In the wake of the 2019 United Methodist General Conference, I want to share some common patterns and feelings that you may recognize in yourself or others, as well as some suggestions for healthy ways to channel energy.
It’s fine to say, “We’re one big family. We agree to disagree.” But when the disagreement is about a matter of fundamental principle, such as who can be recognized as a full member of the family, it’s not so simple.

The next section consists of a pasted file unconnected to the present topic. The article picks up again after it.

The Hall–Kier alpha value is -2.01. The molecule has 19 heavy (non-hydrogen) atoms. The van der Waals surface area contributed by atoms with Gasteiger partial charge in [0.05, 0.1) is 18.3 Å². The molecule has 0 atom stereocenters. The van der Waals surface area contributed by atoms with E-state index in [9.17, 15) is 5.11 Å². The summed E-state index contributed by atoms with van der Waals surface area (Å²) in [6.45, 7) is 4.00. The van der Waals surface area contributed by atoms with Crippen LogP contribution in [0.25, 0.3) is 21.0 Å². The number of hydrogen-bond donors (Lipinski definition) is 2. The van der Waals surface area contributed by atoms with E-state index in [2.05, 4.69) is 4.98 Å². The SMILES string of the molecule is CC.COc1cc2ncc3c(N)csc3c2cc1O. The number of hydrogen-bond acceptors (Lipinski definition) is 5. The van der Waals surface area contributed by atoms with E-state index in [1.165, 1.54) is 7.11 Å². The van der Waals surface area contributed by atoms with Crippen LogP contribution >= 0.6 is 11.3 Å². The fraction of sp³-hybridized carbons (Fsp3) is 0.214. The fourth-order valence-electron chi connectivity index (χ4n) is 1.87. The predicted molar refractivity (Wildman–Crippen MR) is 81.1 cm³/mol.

Can we find ways to call ourselves back to constructive ways of managing our differences?
If we are to successfully overcome polarization, we must first look deeply into its roots.
Economic inequality has increased, even inside congregations.
In a time when polarized opinions are rampant and vigorously defended on social and other media, we need to intentionally invite each other to show up at congregational meetings with more than our opinions.
Congregations that started a “new community outreach” in the previous five years were much less likely to report a significant conflict than similar congregations that did not.